Samantha Harris, the pretty 40-yar old mother of 2 and one time cohost of ABC’s “Dancing with the Stars” recently learned the double mastectomy she underwent to treat her breast cancer was not enough. Her cancer had spread to her lymph nodes. In a personal and intimate interview, Harris discussed her journey to get the diagnosis, determine the best course of action for her and where she is today. The interview appeared on Access Hollywood on June 26 with Billy Bush.
On October 10, 2013, Harris, just shy of 40, went for her baseline mammogram. With no reason to suspect anything, she was not surprised when she received the all clear following the test. A scant 11 days later, she discovered a lump in her breast while changing clothes.
Harris said she believes it is “really important for women to be comfortable with your body, to know your body.” She said “Being healthy, eating right, exercising regularly helps to be in tune with your body.” She credits her healthy lifestyle with making her aware of the change in her breast early. It allowed her to notice something that wasn’t there before.
The entertainment news journalist saw her OBGYN who assured her it was nothing and sent her on her way. A month later, the lump was still there so she visited her internist. The doctor said they should “keep an eye on it.”
She tried to monitor it, checking herself every time she changed her clothes. She said, “Everyone wants someone in a white lab coat to say ‘You’re fine. You’re healthy.’” She just knew that wasn’t the case. After another 4 months of her gut nagging at her and her mother “chirping in her ear,” Harris decided to see a specialist.
She underwent an MRI, a needle biopsy and an ultrasound. All the tests indicated she did not have cancer but couldn’t identify what the mass was. She opted for a lumpectomy to remove it. IN recovery she was told it still did not appear to be cancer. A week later, telling her husband, Michael, there was no need to go with for the follow up visit, she saw her doctor to get the pathology report. That is when she learned the devastating news that she had breast cancer.
The news rocked her world. She felt the weight of an elephant on her chest and the ulcerated feeling in the stomach. She had horrible anxiety like an adrenaline that coursed through her veins making her feel horrible. Then she decided she didn’t want to feel like this anymore and did what she could to change her perspective by taking control.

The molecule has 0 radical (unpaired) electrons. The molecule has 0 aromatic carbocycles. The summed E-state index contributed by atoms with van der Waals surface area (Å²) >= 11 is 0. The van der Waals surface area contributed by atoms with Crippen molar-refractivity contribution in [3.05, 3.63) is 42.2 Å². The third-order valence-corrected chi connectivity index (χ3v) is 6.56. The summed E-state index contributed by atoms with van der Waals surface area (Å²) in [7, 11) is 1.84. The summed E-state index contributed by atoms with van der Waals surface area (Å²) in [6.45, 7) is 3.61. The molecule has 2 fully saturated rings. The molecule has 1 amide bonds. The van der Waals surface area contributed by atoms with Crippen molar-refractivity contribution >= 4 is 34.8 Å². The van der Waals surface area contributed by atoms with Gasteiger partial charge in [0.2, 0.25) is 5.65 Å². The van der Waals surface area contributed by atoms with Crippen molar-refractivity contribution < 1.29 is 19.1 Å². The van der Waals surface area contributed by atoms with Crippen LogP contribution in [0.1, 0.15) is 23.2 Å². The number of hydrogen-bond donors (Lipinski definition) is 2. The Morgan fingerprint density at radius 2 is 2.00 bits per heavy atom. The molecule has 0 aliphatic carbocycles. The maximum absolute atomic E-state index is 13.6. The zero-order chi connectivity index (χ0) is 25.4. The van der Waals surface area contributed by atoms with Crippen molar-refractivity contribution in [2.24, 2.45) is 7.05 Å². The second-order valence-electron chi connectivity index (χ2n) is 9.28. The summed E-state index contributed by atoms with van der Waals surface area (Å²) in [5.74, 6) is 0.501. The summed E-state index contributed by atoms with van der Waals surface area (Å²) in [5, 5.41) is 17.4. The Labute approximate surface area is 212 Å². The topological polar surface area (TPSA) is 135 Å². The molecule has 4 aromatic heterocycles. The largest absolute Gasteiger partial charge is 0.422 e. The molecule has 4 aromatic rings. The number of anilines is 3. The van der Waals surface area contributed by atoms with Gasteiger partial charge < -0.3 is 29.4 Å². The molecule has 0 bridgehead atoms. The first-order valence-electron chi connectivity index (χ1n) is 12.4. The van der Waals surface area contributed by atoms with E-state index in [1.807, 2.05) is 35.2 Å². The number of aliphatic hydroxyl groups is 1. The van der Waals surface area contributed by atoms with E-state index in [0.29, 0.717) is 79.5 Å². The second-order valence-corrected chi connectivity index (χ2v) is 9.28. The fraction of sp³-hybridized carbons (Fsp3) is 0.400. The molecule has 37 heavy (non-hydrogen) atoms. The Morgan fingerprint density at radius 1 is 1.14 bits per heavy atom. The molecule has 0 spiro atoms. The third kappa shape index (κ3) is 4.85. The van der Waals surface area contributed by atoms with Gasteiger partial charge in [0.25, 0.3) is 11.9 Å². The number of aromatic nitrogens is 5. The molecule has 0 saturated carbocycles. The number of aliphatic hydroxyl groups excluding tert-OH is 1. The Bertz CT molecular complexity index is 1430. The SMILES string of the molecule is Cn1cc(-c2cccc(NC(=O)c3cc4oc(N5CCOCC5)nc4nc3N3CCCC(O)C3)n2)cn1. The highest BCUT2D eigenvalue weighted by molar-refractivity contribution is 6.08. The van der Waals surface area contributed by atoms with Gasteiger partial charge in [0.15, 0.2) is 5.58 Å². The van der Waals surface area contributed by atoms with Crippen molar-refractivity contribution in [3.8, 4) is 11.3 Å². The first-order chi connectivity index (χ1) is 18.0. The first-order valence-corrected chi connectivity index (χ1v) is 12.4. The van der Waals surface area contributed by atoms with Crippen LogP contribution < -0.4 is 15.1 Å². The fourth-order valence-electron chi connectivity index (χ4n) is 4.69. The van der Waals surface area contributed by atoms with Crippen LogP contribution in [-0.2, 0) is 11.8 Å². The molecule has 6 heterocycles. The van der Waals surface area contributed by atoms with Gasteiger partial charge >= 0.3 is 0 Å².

A week and a half later, Harris had seen 3 surgical oncologists, 2 medical oncologists, 1 radiology oncologist and 2 plastic surgeons in order to gather as much information about breast cancer and her options as she could. Because the cancer was caught early, she had options which include another lumpectomy but with radiation or a unilateral or bilateral mastectomy. After listing the pros and cons and discussing things with Michael, Harris opted for the double mastectomy, feeling it gave her best odds.
Her choice meant she shouldn’t have to undergo chemotherapy, something she wanted to avoid if possible. When she woke up in the recovery room, her surgeon was waiting with grim news. They had found cancer in her lymph nodes and had removed them.
The cancer had only spread to one of the lymph nodes but most oncologists feel that once cancer has moved to the lymph nodes, chemotherapy is the only reliable treatment. The type of cancer Harris has was, in her words, “behaving well,” however. This had left in a gray area where she may not need chemo. She is now six post-op and chemo is still on the table. She is exploring her options for the time being. Her prognosis is very good.
If there was one thing Harris wants women to know it is that “It’s okay to play with the girls. They’re your friends, until they’re not.” She recommends leading as healthy a life as possible and being in touch with your own body so changes like this can be caught early. She also advocates listening to your own inner voice. If she had accepted the numerous ‘all clear’ signs she’d been given, her situation could be much worse, even tragic. The former “Dancing With the Stars” co-host tweeted her interview to followers and thanked Bush for allowing to share what she calls her story of positivity.